His ghost was with me that morning
Wandering round my room
While I tried to write,
Lifting the corners of my laundry,
Making the dust dance in the light.
I could not bare to look,
To look at the shape that cast the shadow.
I knew it was his ghost,
But was stricken with the terror
That it might be something else...
Not a ghost at all,
Just the shadow of a tree.
Not being haunted
Is what really frightens me.
Joanna Harker Shaw is a PhD student and poet from Scotland. As well as writing and illustrating poetry, Joanna enjoys writing for stage and directing short films when she has the time. She currently lives in London.
A conveyor belt delivers mutton and fowl.
Hot meringues suffer and collapse
under my ruthless fork.
His breath tripped over words stuck between his teeth
and tongue as sinewy shoulders curved.
The child stood, small, shivering in her tattered brown coat,
a dented, scuffed brown suitcase gripped in her hand.
mushrooms, beets, carrots, cabbage,
uncle’s ashen face.
Light drips on the handle of our cups.
Mine is dark blue, hand
Crafted by a lady I met
Once, in Kentucky. It’s filled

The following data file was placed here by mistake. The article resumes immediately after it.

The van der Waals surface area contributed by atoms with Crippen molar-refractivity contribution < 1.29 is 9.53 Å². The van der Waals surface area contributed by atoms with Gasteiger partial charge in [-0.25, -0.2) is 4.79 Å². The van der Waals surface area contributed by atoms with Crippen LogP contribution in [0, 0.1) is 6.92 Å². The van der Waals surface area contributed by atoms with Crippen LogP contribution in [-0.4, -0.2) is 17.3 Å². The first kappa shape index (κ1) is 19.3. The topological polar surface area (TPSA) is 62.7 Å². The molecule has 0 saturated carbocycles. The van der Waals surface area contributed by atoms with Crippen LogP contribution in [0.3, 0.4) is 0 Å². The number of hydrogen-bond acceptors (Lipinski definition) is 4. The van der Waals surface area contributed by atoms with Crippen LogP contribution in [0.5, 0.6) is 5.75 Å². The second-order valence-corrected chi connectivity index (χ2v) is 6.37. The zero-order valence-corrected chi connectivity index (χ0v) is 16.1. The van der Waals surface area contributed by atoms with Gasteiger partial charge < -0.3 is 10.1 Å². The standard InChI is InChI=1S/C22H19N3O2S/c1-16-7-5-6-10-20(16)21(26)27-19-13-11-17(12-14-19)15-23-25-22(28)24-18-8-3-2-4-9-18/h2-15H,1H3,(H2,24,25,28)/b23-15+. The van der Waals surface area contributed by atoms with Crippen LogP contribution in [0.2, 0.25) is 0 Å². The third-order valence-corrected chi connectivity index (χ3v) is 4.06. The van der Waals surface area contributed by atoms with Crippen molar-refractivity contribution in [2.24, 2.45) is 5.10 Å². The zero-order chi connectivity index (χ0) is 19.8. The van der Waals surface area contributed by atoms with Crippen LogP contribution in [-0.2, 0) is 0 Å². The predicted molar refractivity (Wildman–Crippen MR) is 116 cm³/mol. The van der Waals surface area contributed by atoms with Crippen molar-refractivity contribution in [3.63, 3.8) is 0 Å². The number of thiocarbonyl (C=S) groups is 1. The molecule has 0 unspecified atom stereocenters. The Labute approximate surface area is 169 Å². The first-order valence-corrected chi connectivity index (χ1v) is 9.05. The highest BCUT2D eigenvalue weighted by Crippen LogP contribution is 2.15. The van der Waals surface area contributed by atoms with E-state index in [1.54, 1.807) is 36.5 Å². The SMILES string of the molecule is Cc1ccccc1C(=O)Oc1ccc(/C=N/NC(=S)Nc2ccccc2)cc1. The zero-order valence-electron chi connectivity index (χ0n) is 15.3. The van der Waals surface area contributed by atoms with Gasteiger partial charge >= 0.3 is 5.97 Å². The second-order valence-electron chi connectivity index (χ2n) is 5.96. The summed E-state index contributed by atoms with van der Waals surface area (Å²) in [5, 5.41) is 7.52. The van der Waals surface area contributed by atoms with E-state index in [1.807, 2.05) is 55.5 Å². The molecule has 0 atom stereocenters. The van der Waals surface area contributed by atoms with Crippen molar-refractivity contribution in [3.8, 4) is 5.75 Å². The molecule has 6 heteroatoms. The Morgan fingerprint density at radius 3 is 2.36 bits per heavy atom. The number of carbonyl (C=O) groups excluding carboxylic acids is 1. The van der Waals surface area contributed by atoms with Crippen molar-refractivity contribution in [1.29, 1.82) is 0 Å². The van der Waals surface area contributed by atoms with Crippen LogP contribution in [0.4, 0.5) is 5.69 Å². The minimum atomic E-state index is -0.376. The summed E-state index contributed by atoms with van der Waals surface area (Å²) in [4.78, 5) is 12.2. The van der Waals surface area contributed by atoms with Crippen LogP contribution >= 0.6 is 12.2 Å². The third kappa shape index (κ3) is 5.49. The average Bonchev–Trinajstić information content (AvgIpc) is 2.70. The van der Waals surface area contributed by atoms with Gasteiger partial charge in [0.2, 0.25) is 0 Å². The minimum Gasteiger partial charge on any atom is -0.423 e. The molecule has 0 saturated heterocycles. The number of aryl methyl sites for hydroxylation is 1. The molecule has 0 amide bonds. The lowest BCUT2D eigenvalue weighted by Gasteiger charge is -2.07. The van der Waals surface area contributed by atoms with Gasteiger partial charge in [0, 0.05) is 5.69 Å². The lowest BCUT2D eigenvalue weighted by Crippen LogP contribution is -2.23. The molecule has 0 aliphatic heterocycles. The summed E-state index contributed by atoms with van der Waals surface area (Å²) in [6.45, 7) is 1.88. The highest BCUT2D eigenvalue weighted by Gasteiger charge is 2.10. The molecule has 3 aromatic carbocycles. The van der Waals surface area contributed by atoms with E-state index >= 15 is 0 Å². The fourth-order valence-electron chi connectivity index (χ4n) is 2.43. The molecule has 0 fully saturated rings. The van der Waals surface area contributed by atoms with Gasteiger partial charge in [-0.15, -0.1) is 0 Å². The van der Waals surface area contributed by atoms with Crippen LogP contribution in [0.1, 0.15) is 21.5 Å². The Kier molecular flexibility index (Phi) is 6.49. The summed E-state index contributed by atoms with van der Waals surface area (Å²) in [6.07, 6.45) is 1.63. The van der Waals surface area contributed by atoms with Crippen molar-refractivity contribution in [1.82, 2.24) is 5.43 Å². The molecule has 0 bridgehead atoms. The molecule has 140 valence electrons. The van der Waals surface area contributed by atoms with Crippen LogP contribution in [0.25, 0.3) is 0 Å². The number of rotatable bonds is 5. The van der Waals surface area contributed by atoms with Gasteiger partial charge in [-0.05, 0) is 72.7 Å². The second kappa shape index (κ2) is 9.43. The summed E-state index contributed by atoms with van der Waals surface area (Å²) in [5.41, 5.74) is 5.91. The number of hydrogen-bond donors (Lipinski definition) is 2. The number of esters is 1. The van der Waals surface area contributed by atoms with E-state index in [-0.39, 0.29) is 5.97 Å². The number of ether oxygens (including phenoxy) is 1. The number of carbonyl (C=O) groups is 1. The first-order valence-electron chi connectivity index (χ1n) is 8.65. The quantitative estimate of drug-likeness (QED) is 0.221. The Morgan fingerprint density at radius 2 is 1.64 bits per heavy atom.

With Camomile tea. No sugar.
You sometimes wonder about
Pangea, the supercontinent
that existed 300 million years
I miss driving with you at
night, sometime past safe,
our lips still wet with
When he had finished writing, and crossing out
and standing and rewriting, and looking
out his window, and feeling the sun
I stood and watched you sleeping, had
stood there watching for nearly five minutes in
the shadow of the
hallway for nearly five minutes of circus
time before I dropped your purse on the chair, quiet as death
If I could, I’d use
my recently purchased cell phone
to call the pay phone outside
the community swimming pool
in Fairview Park, Normal, Illinois,
that summer when I was eleven,
and the country 200.
It was the night we were told we couldn’t pretend we were Catholic.
The priest turned only toward you and said, “It’s between you and God.”
And you cried.